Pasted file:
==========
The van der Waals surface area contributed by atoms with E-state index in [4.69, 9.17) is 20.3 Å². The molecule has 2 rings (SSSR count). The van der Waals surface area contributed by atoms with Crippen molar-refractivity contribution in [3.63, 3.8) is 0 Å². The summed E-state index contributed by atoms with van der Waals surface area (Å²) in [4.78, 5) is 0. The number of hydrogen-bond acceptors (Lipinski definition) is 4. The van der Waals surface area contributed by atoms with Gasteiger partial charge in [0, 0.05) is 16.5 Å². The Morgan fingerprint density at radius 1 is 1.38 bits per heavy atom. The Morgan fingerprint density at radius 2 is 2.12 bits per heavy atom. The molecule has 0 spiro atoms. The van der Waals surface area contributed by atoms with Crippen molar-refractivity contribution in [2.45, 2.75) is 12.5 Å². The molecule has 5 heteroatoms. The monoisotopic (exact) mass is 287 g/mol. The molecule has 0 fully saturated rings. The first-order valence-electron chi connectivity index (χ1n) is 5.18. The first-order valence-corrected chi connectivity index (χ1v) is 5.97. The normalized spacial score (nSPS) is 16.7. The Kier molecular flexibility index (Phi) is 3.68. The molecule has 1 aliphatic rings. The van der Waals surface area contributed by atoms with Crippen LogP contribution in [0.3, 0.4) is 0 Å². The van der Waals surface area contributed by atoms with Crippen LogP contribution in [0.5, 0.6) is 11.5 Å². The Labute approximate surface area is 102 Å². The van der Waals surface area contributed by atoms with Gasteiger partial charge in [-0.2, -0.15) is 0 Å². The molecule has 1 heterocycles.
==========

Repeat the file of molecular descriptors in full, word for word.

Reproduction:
The van der Waals surface area contributed by atoms with E-state index in [4.69, 9.17) is 20.3 Å². The molecule has 2 rings (SSSR count). The van der Waals surface area contributed by atoms with Crippen molar-refractivity contribution in [3.63, 3.8) is 0 Å². The summed E-state index contributed by atoms with van der Waals surface area (Å²) in [4.78, 5) is 0. The number of hydrogen-bond acceptors (Lipinski definition) is 4. The van der Waals surface area contributed by atoms with Gasteiger partial charge in [0, 0.05) is 16.5 Å². The Morgan fingerprint density at radius 1 is 1.38 bits per heavy atom. The Morgan fingerprint density at radius 2 is 2.12 bits per heavy atom. The molecule has 0 spiro atoms. The van der Waals surface area contributed by atoms with Crippen molar-refractivity contribution in [2.45, 2.75) is 12.5 Å². The molecule has 5 heteroatoms. The monoisotopic (exact) mass is 287 g/mol. The molecule has 0 fully saturated rings. The first-order valence-electron chi connectivity index (χ1n) is 5.18. The first-order valence-corrected chi connectivity index (χ1v) is 5.97. The normalized spacial score (nSPS) is 16.7. The Kier molecular flexibility index (Phi) is 3.68. The molecule has 1 aliphatic rings. The van der Waals surface area contributed by atoms with Crippen LogP contribution in [0.3, 0.4) is 0 Å². The van der Waals surface area contributed by atoms with Crippen LogP contribution in [0.5, 0.6) is 11.5 Å². The Labute approximate surface area is 102 Å². The van der Waals surface area contributed by atoms with Gasteiger partial charge in [-0.2, -0.15) is 0 Å². The molecule has 1 heterocycles.